Price fixing suit filed in US against Teva, Perrigo, Taro

Teva Photo: Sivan Faraj

New York Attorney General Letitia James has filed a federal antitrust lawsuit accusing the pharmaceutical companies of colluding on generic topical dermatological treatments.

A third US federal antitrust lawsuit, this time by New York Attorney General Letitia James, has been filed against generic companies and their senior executives for price fixing of drugs. This time the suit is, among others, against Israeli company Taro Pharmaceuticals and Perrigo Company (NYSE:PRGO; TASE:PRGO), which is traded on the TASE, as well as Teva Pharmaceutical Industries Ltd. (NYSE: TEVA; TASE: TEVA), for price fixing of topical dermatological drugs. Actavis is named in the suit, which Teva acquired in 2016.

In the previous such lawsuit a year ago, Teva was at the heart of the allegations, and named as one of the leaders of the colluders.

According to the latest lawsuit, between 2009 and 2016 there was extensive collusion between manufacturers of generic topical products (creams, gels, oils and ointments applied to the skin). In this filed there is usually a higher threshold for entry due to the technical difficulties of proving that a a product is identical in biological terms to the original product and that its production is more expensive and longer. Consequently, according to the suit, the market has only a limited number of rivals for each specific product, which creates fertile ground for collusion.

The lawsuit says, "Many topical products are marketed by only 2-3 competitors and the sales and pricing people in these companies know each other well and exploit their personal business connections as a way of colluding to limit competition, divide up customers and significantly put up prices for dozens of products."

The lawsuit adds, "The large and important companies in the sector include Taro, Perrigo, Fougera (renamed Sandoz) and Actavis (acquired by Teva - had agreements over many years not to compete between them for customers and to follow each other in putting up prices. In order to keep these illegal agreements, the rivals were in almost permanent contact, including meetings at conferences, telephone conversations and text messages."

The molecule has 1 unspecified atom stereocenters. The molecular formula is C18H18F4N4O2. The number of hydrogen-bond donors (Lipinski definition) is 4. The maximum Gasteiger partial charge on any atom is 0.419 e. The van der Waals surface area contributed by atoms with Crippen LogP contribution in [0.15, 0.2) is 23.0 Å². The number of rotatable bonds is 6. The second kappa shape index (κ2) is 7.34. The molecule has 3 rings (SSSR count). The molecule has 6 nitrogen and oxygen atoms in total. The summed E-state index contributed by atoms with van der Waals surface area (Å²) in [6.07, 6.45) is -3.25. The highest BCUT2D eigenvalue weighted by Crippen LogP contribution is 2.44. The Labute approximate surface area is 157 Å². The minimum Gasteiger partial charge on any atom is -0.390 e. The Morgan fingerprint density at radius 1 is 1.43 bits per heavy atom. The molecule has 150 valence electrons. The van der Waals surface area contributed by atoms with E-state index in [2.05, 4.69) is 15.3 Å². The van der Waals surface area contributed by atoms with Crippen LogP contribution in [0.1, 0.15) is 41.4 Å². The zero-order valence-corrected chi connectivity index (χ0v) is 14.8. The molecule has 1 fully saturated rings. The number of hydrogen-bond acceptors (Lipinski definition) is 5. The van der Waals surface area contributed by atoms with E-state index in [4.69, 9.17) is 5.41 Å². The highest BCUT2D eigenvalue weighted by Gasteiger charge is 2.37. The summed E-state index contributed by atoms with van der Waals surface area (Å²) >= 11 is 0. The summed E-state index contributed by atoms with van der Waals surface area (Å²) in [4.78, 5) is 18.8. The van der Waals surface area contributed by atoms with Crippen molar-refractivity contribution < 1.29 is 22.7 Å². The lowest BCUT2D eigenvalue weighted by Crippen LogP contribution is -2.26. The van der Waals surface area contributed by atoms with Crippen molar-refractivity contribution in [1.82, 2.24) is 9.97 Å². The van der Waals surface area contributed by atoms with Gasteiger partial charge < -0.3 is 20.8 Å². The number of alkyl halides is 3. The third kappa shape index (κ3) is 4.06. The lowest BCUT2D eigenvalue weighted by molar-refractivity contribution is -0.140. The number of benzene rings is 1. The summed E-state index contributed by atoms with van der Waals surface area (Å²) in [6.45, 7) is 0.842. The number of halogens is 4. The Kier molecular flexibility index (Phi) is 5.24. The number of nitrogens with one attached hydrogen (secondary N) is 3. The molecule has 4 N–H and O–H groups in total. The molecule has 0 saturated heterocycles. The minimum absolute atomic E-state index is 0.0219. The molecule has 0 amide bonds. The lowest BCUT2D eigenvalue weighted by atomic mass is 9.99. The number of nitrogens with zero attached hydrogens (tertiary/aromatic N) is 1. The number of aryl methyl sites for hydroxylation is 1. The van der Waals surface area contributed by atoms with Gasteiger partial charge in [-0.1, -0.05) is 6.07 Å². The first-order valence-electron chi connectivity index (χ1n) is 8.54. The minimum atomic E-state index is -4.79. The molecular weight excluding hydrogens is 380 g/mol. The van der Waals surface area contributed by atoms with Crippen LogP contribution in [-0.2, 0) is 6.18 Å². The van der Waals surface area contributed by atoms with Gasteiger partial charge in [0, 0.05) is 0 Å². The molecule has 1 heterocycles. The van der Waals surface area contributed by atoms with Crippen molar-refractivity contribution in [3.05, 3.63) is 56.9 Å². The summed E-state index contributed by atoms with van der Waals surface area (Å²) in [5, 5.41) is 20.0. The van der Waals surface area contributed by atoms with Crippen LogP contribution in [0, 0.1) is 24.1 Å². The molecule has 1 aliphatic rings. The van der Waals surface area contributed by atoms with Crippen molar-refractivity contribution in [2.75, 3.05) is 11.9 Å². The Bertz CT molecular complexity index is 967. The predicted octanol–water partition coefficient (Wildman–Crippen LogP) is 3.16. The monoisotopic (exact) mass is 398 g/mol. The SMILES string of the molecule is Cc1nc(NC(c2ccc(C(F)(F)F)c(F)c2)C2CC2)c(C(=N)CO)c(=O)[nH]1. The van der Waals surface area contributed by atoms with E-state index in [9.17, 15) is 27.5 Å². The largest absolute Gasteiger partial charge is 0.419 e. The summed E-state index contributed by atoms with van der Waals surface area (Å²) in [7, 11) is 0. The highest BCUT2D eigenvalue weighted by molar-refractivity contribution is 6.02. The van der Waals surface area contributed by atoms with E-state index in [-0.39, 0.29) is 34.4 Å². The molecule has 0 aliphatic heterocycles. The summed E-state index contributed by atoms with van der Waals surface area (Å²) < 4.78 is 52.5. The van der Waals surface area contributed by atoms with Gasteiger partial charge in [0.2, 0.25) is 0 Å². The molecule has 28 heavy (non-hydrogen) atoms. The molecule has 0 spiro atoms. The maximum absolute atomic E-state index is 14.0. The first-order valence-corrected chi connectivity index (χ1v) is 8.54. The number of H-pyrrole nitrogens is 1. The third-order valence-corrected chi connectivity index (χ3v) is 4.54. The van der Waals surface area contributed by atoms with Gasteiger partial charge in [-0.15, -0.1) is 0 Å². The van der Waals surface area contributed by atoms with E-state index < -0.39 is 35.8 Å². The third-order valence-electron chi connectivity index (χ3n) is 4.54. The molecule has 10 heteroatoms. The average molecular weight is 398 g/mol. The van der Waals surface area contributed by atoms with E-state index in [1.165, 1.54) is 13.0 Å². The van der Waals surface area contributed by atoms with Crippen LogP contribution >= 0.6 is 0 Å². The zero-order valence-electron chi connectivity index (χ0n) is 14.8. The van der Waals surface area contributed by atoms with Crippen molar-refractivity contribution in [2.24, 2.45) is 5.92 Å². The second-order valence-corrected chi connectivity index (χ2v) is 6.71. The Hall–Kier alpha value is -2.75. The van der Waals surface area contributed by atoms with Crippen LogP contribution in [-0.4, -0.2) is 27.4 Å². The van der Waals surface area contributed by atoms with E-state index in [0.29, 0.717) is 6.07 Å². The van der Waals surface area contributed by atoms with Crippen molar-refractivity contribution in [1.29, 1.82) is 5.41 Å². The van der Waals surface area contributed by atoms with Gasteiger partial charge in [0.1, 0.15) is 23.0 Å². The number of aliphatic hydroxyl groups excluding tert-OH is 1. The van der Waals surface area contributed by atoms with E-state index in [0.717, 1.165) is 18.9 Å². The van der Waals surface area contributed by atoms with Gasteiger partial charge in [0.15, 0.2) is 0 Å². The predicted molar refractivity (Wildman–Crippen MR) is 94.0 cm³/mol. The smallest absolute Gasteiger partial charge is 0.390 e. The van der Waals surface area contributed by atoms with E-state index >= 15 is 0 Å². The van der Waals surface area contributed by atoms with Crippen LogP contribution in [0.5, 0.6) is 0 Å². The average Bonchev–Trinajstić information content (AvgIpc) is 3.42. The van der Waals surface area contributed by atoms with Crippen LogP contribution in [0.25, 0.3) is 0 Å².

"The defendants understood that their acts were illegal, and all of them made efforts to refrain from written communications, and to erase electronic messages after they were sent."

The lawsuit claims that in 2013 and 2014 the frequency of price rises intensified and prices of hundreds of generic products jumped by as much as 1,000% with no explanation. The manufacturers claimed that the reason was industrial consolidation and the closure of plants by the FDA and the like.

The lawsuit claims that the companies agreed with each other on a 'fair share of the market' for each product, and after they reached that share began to push up prices. It was no coincidence, the lawsuit says, that price rises slowed down after Connecticut opened an antitrust investigation in 2014.

Published by Globes, Israel business news - en.globes.co.il - on June 11, 2020

© Copyright of Globes Publisher Itonut (1983) Ltd. 2020

Teva Photo: Sivan Faraj
Teva Photo: Sivan Faraj
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